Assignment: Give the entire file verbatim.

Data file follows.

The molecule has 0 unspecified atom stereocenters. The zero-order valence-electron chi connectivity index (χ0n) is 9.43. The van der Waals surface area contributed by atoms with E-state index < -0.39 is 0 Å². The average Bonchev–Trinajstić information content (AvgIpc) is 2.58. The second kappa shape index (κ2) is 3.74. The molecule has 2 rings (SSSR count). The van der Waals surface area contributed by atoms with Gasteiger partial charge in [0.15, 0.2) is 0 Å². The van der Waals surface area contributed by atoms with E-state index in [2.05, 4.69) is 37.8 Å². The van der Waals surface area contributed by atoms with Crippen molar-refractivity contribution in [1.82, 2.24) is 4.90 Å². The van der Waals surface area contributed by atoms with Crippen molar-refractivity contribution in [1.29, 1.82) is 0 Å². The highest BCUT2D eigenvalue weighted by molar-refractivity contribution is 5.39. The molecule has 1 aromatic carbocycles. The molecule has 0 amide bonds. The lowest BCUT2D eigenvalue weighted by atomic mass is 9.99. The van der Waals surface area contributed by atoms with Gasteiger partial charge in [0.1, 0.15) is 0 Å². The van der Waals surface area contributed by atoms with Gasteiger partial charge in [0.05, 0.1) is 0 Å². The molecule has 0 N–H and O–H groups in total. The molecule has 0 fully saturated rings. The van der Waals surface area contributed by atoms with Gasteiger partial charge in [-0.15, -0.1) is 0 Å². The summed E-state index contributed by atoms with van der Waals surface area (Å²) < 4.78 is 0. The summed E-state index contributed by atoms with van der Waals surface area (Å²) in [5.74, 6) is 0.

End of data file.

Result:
The molecule has 0 unspecified atom stereocenters. The zero-order valence-electron chi connectivity index (χ0n) is 9.43. The van der Waals surface area contributed by atoms with E-state index < -0.39 is 0 Å². The average Bonchev–Trinajstić information content (AvgIpc) is 2.58. The second kappa shape index (κ2) is 3.74. The molecule has 2 rings (SSSR count). The van der Waals surface area contributed by atoms with Gasteiger partial charge in [0.15, 0.2) is 0 Å². The van der Waals surface area contributed by atoms with E-state index in [2.05, 4.69) is 37.8 Å². The van der Waals surface area contributed by atoms with Crippen molar-refractivity contribution in [1.82, 2.24) is 4.90 Å². The van der Waals surface area contributed by atoms with Crippen molar-refractivity contribution in [1.29, 1.82) is 0 Å². The highest BCUT2D eigenvalue weighted by molar-refractivity contribution is 5.39. The molecule has 1 aromatic carbocycles. The molecule has 0 amide bonds. The lowest BCUT2D eigenvalue weighted by atomic mass is 9.99. The van der Waals surface area contributed by atoms with Gasteiger partial charge in [0.1, 0.15) is 0 Å². The van der Waals surface area contributed by atoms with Gasteiger partial charge in [0.05, 0.1) is 0 Å². The molecule has 0 N–H and O–H groups in total. The molecule has 0 fully saturated rings. The van der Waals surface area contributed by atoms with Gasteiger partial charge in [-0.15, -0.1) is 0 Å². The summed E-state index contributed by atoms with van der Waals surface area (Å²) < 4.78 is 0. The summed E-state index contributed by atoms with van der Waals surface area (Å²) in [5.74, 6) is 0.